If you can’t tell by the deathly pallor, the evil one is on the left
Photo: Lifetime

There’s really only one scene in The Bad Seed—Lifetime’s remake of the evil-kid classic directed by and starring the network’s most enthusiastic celebrity associate, Rob Lowe—that even begins to live up to the campy potential of its premise. Lowe’s David, who has just begun to suspect that his daughter Emma (Mckenna Grace) might be a psychopath, takes her to see a psychiatrist. The psychiatrist’s name is Dr. March, and she’s played by Patty McCormack, who was nominated for an Oscar at the age of 12 for her performance in the original film version of The Bad Seed. Won over by Dr. March’s no-bullshit approach, the normally reserved Emma loosens up. She even smiles a little. Dr. March leans in. “I did the exact same things as you when I was your age,” she says. The two giggle. Finally, for the first time in the film, Emma is wearing pigtails.

Key to the character of Rhoda Penmark, the Bad Seed from William March’s 1954 novel and Mervyn LeRoy’s 1956 film, is that, at first, the audience doesn’t suspect this beaming angel in blonde pigtails could ever be a cold-blooded killer. Here, it’s obvious from the moment Emma is introduced. Brunette, pale, completely deadpan, and prone to intense eye contact, she’s more akin to the title character from 2009's Orphan than McCormack’s Rhoda, down to the overly adult shift dress and pearls Emma wears to the fateful school picnic that drives the film’s plot. And with her true nature so clearly telegraphed from the beginning, basing the narrative around David’s slow, horrifying discovery of his daughter’s true nature just makes him seem—well, kind of oblivious.

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He seems pretty oblivious when he’s shocked by Emma’s teacher Mrs. Ellis’ (Marci T. House) assertion that Emma has problems fitting in at school, right after a shot of Emma creepily staring straight into the camera. It’s downright goofy when he looks up Emma’s symptoms on something called DiagnosticDoc.com. He seems a little more with it when he doesn’t believe Emma’s explanation of how she got her classmate’s citizenship medal—changed from the original’s penmanship medal, because those aren’t really a thing anymore—moments before the boy fell off of a slippery wet cliff to his death. But as Emma’s body count keeps getting higher, David’s actions, and thus the film, keep getting sillier and less plausible. What’s worse, it all takes itself far too seriously for anything but the most forced campy laughs.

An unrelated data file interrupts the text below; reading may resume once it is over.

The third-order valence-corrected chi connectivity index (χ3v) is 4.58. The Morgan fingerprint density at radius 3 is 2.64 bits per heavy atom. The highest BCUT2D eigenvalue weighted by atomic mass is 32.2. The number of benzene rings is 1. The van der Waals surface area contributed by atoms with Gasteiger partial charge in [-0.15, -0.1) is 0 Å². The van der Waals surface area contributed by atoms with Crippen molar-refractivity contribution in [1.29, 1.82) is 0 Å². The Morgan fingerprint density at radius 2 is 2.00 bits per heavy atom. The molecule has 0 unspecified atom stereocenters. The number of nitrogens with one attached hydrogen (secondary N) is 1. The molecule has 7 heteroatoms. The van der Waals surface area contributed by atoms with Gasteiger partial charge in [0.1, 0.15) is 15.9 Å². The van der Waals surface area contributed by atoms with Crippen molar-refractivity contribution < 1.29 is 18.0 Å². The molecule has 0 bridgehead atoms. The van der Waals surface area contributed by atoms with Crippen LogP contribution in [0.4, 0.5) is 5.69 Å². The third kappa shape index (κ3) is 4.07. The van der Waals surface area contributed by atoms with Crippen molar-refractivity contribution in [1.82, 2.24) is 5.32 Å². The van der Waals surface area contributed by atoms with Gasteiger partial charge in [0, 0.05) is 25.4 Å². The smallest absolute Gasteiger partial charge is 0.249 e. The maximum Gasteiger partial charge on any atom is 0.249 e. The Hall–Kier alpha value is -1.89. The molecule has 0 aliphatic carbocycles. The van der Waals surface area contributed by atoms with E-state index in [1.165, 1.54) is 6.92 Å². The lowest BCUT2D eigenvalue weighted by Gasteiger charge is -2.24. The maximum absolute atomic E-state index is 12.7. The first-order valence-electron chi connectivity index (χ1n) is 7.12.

That’s Patty McCormack on the right
Photo: Lifetime

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This is Lowe’s first feature, and his first directorial effort since the 1997 short film Desert’s Edge, so I suppose you have to allow him a little bit of self-indulgence. (He certainly blows off some film-school steam in the opening montage.) At first, it seems that Lowe’s decision to change the concerned-parent role from single mother to single father so he can star in the movie is one of these indulgences. It’s not clear what David does for a living (vague gestures are made towards some sort of furniture business) or where this all takes place (it was clearly shot in Vancouver, but the location’s never addressed in the film itself), but we do hear about how having a spooky kid is really hampering his dating life. Similarly, in accordance with the bylaws of middle-aged male director/stars, he writes in a pert young nanny who totally has the hots for him. But none of this ever really goes anywhere, save for a scene where Lowe steps out of the shower shirtless. So in the end, ego stroking aside, the parental gender-swap doesn’t really affect the plot all that much. The same can’t be said for some of the other changes The Bad Seed makes from the story’s previous incarnations—namely an absolutely ridiculous plot point involving murder by wasp’s nest.

Lack of definition in the supporting characters is also an issue. (There’s one woman who just appears occasionally wearing a pantsuit and holding a paper coffee cup and chats with David for a while; it’s not defined until the end of the film that she’s Emma’s aunt.) They all have the object permanence issue that’s common in quickly shot or otherwise poorly thought-out productions, where it seems as if characters don’t exist when the camera isn’t on them. That’s particularly true of the character of Chloe (Sarah Dugdale), Emma’s aforementioned nanny, who takes the place of handyman Leroy Jessup in the plot. (She even recites some of his dialogue from the 1956 film verbatim.) As well as telling Emma that her father is a “DILF,” Chloe recites dialogue that continually repeats the film’s themes for those who just tuned in at home. Beyond that, she has no background, no motivations, and no real personality, save for seeming to be a bit inexplicably sadistic herself.

This cardboard-cutout quality extends to the dialogue scenes between the adult actors, where Lowe’s inexperience as a director really shows. It also shows in the haphazard way he applies Christopher Nolan-style camera rolls and disorienting drone shots into the suspense scenes, and in the sub-Starbucks folk rock that ruins what’s supposed to be a wrenchingly emotional scene. The only really convincing acting in the film is in the scenes between Lowe and Grace, a couple of which are compelling enough to almost redeem the film as a whole. Grace, who played a young Tonya Harding in last year’s I, Tonya, nails the role, conveying the calculatedness of Emma’s demeanor while giving a giggly edge to lines like a bratty, “now go get me some ice cream!” It’s pretty impressive for a young actor—even if she isn’t really Rhoda Penmark, just some generic creepy kid.

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